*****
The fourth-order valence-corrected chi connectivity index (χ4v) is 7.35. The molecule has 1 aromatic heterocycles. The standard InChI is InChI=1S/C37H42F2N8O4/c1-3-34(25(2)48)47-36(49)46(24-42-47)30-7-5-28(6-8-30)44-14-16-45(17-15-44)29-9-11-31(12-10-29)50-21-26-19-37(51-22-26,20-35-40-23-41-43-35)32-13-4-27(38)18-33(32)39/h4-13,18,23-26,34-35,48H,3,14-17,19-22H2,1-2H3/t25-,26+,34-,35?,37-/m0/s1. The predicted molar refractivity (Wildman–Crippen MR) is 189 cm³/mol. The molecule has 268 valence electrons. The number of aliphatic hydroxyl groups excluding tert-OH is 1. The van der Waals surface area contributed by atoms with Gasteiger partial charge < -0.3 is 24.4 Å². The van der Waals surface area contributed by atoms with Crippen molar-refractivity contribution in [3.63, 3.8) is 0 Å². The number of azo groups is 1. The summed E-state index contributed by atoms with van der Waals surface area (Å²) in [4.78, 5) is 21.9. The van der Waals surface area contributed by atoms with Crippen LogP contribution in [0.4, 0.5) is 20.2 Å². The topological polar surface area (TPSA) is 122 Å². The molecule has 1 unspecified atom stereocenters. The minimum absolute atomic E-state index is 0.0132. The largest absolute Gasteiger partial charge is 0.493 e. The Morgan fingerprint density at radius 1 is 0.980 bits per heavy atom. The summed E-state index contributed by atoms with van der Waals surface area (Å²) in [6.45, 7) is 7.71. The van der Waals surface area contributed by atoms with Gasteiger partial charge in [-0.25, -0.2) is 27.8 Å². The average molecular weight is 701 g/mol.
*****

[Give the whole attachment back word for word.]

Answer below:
The fourth-order valence-corrected chi connectivity index (χ4v) is 7.35. The molecule has 1 aromatic heterocycles. The standard InChI is InChI=1S/C37H42F2N8O4/c1-3-34(25(2)48)47-36(49)46(24-42-47)30-7-5-28(6-8-30)44-14-16-45(17-15-44)29-9-11-31(12-10-29)50-21-26-19-37(51-22-26,20-35-40-23-41-43-35)32-13-4-27(38)18-33(32)39/h4-13,18,23-26,34-35,48H,3,14-17,19-22H2,1-2H3/t25-,26+,34-,35?,37-/m0/s1. The predicted molar refractivity (Wildman–Crippen MR) is 189 cm³/mol. The molecule has 268 valence electrons. The number of aliphatic hydroxyl groups excluding tert-OH is 1. The van der Waals surface area contributed by atoms with Gasteiger partial charge < -0.3 is 24.4 Å². The van der Waals surface area contributed by atoms with Crippen molar-refractivity contribution in [3.63, 3.8) is 0 Å². The number of azo groups is 1. The summed E-state index contributed by atoms with van der Waals surface area (Å²) in [4.78, 5) is 21.9. The van der Waals surface area contributed by atoms with Crippen LogP contribution in [0.4, 0.5) is 20.2 Å². The topological polar surface area (TPSA) is 122 Å². The molecule has 1 unspecified atom stereocenters. The minimum absolute atomic E-state index is 0.0132. The largest absolute Gasteiger partial charge is 0.493 e. The Morgan fingerprint density at radius 1 is 0.980 bits per heavy atom. The summed E-state index contributed by atoms with van der Waals surface area (Å²) in [6.45, 7) is 7.71. The van der Waals surface area contributed by atoms with Gasteiger partial charge in [-0.25, -0.2) is 27.8 Å². The average molecular weight is 701 g/mol.